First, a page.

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The brownfield/greenfield debate at The National Planning Summit 2016

Monday, April 25, 2016

At the third annual National Planning Summit last week, renowned architect Lord Rogers encouraged the building of new cites, but within existing ones.

High density does not need to mean high buildings, he suggested, and during the Q&A he added, ‘We are nowhere near needing new towns. We are at least 20 years away before we’ve used all the brownfield.’

The theme of brownfield over greenfield continued into multiple presentations throughout the day. Brandon Lewis MP, and Minister of State for Housing and Planning, continued the emphasis by stating, ‘We need to ensure new homes are built in the right places, and building on brownfield land is what most people want to see.’ He also confirmed that the updated National Planning Policy Framework would be published this summer.

A breakout session in the afternoon concentrated further on the greenfield debate. The first speaker put a case for a ‘re-evaluation’ of the greenbelt around cities where housing was the least affordable but employment opportunities were high. The second speaker counter-argued that there was still strong support from the public for the greenbelt and its protection. The third and final speaker took us through a case study of how they as a council partnership had taken through a local plan which allocated nearly 3,500 homes in the green belt. Interesting and thought-provoking stuff.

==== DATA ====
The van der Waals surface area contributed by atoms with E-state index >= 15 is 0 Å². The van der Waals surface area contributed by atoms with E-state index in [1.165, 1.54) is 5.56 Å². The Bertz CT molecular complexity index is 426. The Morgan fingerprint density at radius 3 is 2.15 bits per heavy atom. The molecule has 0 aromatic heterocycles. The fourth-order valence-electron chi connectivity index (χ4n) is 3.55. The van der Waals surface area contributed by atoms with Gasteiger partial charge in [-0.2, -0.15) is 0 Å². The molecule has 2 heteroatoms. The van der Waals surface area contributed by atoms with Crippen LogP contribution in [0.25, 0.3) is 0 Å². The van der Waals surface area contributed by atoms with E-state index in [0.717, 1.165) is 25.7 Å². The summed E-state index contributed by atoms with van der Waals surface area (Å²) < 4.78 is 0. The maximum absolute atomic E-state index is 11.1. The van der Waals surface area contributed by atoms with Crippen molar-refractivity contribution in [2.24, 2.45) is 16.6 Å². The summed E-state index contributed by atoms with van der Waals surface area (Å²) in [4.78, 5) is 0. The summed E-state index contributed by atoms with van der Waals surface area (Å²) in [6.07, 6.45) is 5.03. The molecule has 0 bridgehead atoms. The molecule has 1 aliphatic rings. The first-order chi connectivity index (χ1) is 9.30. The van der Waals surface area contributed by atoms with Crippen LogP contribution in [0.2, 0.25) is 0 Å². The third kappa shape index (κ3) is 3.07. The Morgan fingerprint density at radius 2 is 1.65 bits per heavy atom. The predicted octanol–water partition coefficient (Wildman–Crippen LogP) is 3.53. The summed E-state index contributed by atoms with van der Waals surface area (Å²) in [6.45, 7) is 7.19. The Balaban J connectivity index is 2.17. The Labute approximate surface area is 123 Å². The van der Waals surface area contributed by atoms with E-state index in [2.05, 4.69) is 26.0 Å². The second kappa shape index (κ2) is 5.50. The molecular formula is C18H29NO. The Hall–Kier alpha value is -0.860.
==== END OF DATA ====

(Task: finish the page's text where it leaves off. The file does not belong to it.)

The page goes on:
From a planning point of view, it is possible to see how the use of brownfield sites makes sense, but we must not forget the importance these sites can have for biodiversity, particularly for many rare and endangered species. As long as biodiversity is considered at an early stage and suitable mitigation is devised, implemented and managed effectively for the long term, maybe our future generations can live close to the cities they work in, and in houses they can afford, whilst still having access to a biodiverse environment.

You can find more about this on the Planning Resource blog site, here.

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